A decade ago, research demonstrating the promise of CRISPR sparked a wealth of interest in genome editing. CRISPR technology was revolutionary in the realm of rare diseases, ushering in a new era of medicine that allowed scientists to engineer the genome in ways previously unimaginable.
Like any technology, CRISPR has its limitations, which have become more apparent in recent research. For all its potential to change the landscape of genomic medicine, key challenges have slowed progress toward an unspoken industry-wide goal of creating a world where incurable diseases become curable. Delivery constraints, limited genomic target accessibility, off-target effects, and limited editing efficiency are a few of the most notable challenges.
However, the last few years have seen a resurgence of interest and commitment to CRISPR-based gene editing, fostering new hope of reaching its full potential.
Industry advancements make CRISPR better, safer
The future of genomic medicine continues to be an exciting and emerging topic of interindustry conversations critical to advancing the field as a whole. The recent Cell & Gene Meeting on the Mediterranean conference is an excellent example of industry voices coming together to share findings, learn from one another, and propel an industry that has the potential to impact millions.
Discussions at the conference revolved around critical challenges in CRISPR gene editing, particularly the need for more precise editing. A limited range of genomic targets prevented early CRISPR-based technologies from being able to treat many patients. Solutions to this limitation are now beginning to take shape, as researchers focus on approaches that allow access to more of the genome: By pairing protein engineering with computational and machine learning platforms, gene editing can now be customized to improve genome accessibility and reduce off-target effects to provide safer options for broad patient populations suffering from various genetic disorders.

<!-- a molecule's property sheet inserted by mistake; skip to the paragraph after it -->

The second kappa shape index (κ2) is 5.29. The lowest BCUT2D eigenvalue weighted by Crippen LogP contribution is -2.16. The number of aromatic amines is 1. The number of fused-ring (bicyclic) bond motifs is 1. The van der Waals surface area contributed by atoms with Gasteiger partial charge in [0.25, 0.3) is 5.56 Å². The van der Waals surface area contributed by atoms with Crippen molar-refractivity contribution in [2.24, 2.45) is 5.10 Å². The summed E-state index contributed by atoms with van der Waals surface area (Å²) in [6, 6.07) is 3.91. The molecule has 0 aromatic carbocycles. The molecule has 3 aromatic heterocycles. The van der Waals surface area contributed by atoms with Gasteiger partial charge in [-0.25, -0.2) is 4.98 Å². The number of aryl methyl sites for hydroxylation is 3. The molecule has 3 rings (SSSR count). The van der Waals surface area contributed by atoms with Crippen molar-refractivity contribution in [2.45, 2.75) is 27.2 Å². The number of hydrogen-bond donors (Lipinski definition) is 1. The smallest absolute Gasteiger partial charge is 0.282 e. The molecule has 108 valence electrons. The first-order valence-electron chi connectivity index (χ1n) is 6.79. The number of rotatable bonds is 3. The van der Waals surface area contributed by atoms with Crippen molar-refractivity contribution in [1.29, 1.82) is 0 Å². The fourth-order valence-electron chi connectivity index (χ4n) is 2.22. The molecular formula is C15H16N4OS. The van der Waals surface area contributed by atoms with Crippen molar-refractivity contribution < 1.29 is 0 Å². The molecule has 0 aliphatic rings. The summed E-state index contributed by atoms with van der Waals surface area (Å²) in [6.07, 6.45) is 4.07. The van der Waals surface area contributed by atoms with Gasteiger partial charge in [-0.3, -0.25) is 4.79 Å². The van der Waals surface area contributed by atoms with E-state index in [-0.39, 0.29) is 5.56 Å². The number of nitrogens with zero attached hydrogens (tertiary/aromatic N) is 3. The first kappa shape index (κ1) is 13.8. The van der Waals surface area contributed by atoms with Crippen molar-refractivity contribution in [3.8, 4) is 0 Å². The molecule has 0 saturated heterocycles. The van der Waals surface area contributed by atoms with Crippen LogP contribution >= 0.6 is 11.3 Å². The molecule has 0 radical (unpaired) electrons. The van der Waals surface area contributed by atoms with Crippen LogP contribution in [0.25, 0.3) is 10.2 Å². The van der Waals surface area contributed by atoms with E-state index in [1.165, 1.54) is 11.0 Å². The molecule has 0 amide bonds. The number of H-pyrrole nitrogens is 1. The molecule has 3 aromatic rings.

Delivery mechanisms are also an essential consideration, directly informing the development and eventual success of next-generation gene editing. The Meeting on the Med also included active discussion on how CRISPR-based technologies can accommodate a variety of delivery modalities, including in vivo and ex vivo approaches, and be scaled to allow for large-scale manufacturing.
The Next Generation of Genomic Medicine
The future of genomic medicine does not solely rely on novel technologies—it relies on technical considerations and ongoing industry collaboration to further the evolution of gene editing therapeutics. Through this integrated lens, we can envision the next generation of genomic medicines making many incurable diseases curable. With enhanced precision, accessibility, and indications, realizing the potential of genomic medicine is becoming more tangible.